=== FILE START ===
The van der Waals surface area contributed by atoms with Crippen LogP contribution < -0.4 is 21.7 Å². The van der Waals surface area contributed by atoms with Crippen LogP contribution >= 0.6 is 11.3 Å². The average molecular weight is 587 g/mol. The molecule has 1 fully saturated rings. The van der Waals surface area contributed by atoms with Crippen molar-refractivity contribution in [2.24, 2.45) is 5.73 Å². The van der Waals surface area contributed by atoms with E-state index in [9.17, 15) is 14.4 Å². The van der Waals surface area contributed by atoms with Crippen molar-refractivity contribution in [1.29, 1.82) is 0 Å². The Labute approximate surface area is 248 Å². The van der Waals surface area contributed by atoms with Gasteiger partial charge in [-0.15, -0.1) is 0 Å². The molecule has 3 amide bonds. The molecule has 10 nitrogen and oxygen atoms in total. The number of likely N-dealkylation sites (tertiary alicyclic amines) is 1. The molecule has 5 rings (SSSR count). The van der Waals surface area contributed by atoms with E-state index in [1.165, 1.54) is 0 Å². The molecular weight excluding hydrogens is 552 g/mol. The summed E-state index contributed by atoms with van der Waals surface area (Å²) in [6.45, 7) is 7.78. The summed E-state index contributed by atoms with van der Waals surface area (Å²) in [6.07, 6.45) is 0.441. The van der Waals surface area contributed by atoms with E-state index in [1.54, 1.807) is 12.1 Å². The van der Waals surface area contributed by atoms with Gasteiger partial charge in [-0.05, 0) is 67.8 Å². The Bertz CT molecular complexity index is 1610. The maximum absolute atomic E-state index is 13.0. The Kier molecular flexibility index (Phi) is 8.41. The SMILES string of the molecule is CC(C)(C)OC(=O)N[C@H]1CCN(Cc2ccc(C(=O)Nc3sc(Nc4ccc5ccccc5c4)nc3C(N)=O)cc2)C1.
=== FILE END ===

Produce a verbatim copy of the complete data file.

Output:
The van der Waals surface area contributed by atoms with Crippen LogP contribution < -0.4 is 21.7 Å². The van der Waals surface area contributed by atoms with Crippen LogP contribution >= 0.6 is 11.3 Å². The average molecular weight is 587 g/mol. The molecule has 1 fully saturated rings. The van der Waals surface area contributed by atoms with Crippen molar-refractivity contribution in [2.24, 2.45) is 5.73 Å². The van der Waals surface area contributed by atoms with E-state index in [9.17, 15) is 14.4 Å². The van der Waals surface area contributed by atoms with Crippen molar-refractivity contribution in [1.29, 1.82) is 0 Å². The Labute approximate surface area is 248 Å². The van der Waals surface area contributed by atoms with Gasteiger partial charge in [-0.15, -0.1) is 0 Å². The molecule has 3 amide bonds. The molecule has 10 nitrogen and oxygen atoms in total. The number of likely N-dealkylation sites (tertiary alicyclic amines) is 1. The molecule has 5 rings (SSSR count). The van der Waals surface area contributed by atoms with E-state index in [1.165, 1.54) is 0 Å². The molecular weight excluding hydrogens is 552 g/mol. The summed E-state index contributed by atoms with van der Waals surface area (Å²) in [6.45, 7) is 7.78. The summed E-state index contributed by atoms with van der Waals surface area (Å²) in [6.07, 6.45) is 0.441. The van der Waals surface area contributed by atoms with E-state index in [1.54, 1.807) is 12.1 Å². The van der Waals surface area contributed by atoms with Gasteiger partial charge in [-0.05, 0) is 67.8 Å². The Bertz CT molecular complexity index is 1610. The maximum absolute atomic E-state index is 13.0. The Kier molecular flexibility index (Phi) is 8.41. The SMILES string of the molecule is CC(C)(C)OC(=O)N[C@H]1CCN(Cc2ccc(C(=O)Nc3sc(Nc4ccc5ccccc5c4)nc3C(N)=O)cc2)C1.